PRINT September 1990


THE 44TH BIENNALE has left many visitors with mixed feelings. Director Giovanni Carandente had the laudable goal of returning the institution to the artists, and imposed no central theme for them to conform to as the exhibition’s core. But though it’s true that the prepackaged themes of the ’80s Biennales were realized all too predictably, in this version one misses a critical idea, if only as something to disagree with. In the Central Pavilion, in the place of a strong critical or historical subject, is the “Ambiente Berlino”show, a display of (West and East) Berlin artists. Unfortunately this is a dismal, severe, depressing spectacle, misleadingly suggesting only that German art is in a bad way. It deprives the Biennale of a vital heart, so that the whole seems formless and sluggish.

On the other hand, the presence of artists such as Jenny Holzer in the American Pavilion, Geneviéve Cadieux in the Canadian, the Indian-born Anish Kapoor in the British, and the aboriginal artists Trevor Nicholls and Rover Thomas in the Australian are welcome hints that the curators of the national pavilions are at least beginning to recognize that the art world cannot remain a white man’s club. The politically oriented work of the Border Arts Workshop, Gran Fury, and Lorna Simpson is similarly salutary in “Aperto 90.” However one might later come to assess them in critical terms, Holzer’s American and Reinhard Mucha’s West German pavilions are impressive installations: they would have been talked about in any Biennale (as, no doubt, would Antoni Miralda’s extravagant space, and Jeff Koons’ lubricious one). It is sad, though, that this kind of scale, this kind of expense, is necessary to separate these artists from the mire. Caught between the grayness of the overall context and the grandiosity that seems necessary to break out of it, less elaborate pieces, such as the Austrian Franz West’s subdued white sculptures, and Cadieux’s moving installation, pass almost unnoticed.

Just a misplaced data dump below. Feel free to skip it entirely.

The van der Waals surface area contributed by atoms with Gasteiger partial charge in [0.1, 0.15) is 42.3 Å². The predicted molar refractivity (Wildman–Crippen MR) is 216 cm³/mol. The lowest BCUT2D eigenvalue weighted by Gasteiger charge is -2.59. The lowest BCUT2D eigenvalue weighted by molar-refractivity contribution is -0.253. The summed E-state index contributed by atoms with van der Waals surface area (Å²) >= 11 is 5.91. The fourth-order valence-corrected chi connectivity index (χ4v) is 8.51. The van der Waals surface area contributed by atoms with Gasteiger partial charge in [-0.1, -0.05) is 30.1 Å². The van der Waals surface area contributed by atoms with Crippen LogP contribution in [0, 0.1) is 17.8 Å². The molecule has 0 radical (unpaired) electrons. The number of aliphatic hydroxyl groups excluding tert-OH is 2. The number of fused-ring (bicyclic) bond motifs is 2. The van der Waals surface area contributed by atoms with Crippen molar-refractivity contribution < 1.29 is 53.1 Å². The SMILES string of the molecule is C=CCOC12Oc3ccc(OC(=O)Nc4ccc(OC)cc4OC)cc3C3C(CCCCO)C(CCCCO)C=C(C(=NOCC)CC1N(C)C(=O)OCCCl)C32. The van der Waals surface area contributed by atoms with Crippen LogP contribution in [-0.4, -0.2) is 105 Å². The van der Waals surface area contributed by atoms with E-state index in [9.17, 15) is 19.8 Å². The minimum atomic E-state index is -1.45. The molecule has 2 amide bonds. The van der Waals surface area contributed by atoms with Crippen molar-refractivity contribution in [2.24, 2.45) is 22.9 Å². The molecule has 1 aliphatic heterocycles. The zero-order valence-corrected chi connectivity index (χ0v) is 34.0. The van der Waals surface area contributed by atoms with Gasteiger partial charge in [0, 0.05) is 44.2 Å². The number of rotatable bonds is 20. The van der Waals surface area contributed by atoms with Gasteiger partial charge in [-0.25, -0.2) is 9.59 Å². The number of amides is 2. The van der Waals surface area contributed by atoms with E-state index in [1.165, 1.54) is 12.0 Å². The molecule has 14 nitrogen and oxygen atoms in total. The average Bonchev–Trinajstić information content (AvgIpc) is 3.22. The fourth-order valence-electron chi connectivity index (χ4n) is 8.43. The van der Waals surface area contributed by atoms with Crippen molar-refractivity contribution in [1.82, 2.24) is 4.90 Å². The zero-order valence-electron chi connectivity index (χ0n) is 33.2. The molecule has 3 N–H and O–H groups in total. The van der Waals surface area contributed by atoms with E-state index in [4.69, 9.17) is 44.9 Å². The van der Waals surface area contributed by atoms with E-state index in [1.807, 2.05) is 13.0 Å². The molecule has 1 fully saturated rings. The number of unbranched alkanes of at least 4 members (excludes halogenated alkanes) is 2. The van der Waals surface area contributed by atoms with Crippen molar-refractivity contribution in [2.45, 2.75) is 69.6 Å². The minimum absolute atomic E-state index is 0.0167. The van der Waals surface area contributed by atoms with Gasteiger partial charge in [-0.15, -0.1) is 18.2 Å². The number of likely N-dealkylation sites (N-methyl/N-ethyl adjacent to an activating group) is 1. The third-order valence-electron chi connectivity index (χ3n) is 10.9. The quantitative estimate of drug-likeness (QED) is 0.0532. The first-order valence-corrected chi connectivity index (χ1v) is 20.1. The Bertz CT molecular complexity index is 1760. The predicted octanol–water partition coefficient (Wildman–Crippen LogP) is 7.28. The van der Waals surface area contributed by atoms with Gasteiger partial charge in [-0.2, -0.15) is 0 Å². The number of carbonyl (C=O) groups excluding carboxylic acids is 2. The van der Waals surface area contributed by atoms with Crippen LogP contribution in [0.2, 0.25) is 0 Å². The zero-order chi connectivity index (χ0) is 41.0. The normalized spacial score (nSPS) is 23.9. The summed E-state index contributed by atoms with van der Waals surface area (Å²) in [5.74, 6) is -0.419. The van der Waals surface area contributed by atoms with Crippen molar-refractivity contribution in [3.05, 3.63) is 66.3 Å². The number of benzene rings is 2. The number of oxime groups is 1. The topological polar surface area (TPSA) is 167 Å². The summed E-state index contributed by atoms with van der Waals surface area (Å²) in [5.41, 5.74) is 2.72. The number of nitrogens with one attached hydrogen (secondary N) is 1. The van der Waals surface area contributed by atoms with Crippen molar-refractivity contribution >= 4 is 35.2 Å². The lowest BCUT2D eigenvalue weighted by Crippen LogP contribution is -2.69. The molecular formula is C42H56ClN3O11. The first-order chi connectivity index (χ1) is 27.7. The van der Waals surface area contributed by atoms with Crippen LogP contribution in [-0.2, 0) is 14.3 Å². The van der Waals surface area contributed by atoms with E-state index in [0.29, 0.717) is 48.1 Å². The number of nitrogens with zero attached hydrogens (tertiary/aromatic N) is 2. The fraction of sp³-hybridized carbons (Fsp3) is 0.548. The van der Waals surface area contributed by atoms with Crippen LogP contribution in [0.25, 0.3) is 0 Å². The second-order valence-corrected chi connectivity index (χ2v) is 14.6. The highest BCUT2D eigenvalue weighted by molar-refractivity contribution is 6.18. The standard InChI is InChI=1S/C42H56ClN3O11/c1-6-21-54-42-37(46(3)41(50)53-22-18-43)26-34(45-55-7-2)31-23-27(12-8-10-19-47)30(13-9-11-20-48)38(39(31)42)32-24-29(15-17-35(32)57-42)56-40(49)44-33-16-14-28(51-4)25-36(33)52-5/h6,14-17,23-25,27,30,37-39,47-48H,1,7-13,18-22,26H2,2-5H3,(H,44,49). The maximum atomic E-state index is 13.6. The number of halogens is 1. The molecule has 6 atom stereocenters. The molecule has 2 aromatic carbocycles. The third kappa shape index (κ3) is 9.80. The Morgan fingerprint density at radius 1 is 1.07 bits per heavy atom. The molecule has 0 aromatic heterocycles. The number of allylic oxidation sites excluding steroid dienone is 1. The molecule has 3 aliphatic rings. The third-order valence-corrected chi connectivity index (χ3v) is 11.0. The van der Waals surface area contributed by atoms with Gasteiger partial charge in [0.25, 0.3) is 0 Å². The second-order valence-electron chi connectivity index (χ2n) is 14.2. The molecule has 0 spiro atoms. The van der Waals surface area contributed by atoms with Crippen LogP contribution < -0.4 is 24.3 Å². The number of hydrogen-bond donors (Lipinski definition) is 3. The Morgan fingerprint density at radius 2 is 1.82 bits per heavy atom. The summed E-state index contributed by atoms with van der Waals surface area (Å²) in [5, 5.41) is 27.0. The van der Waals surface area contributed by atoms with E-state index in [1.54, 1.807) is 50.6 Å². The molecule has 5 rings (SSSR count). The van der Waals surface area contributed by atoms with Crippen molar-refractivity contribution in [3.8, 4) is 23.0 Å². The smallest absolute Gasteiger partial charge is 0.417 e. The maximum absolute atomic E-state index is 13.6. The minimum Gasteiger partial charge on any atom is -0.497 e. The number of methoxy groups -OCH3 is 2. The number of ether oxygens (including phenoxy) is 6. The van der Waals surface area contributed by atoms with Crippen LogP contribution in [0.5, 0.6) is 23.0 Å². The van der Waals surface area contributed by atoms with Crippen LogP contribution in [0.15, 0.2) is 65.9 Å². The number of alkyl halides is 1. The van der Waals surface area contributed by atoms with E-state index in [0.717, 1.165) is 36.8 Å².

Analysis, ideas, the making of connections: the Venice organizers seem to have given up on the challenge of providing these things. In their absence, the exhibition becomes a kind of neutral container. If this acritical Biennale remains a ground for debate, it is only because of the amount of worthwhile work it collects in one place, and so we have treated it rather as we would treat some gallery-rich city at the height of the season: there is much to see, and many relationships to unravel, but no pattern or plan into which everything can be forced to fit. And so we address a selection of artists rather than the Biennale as a whole. For the artists keep our interest, even as the framework around them disintegrates.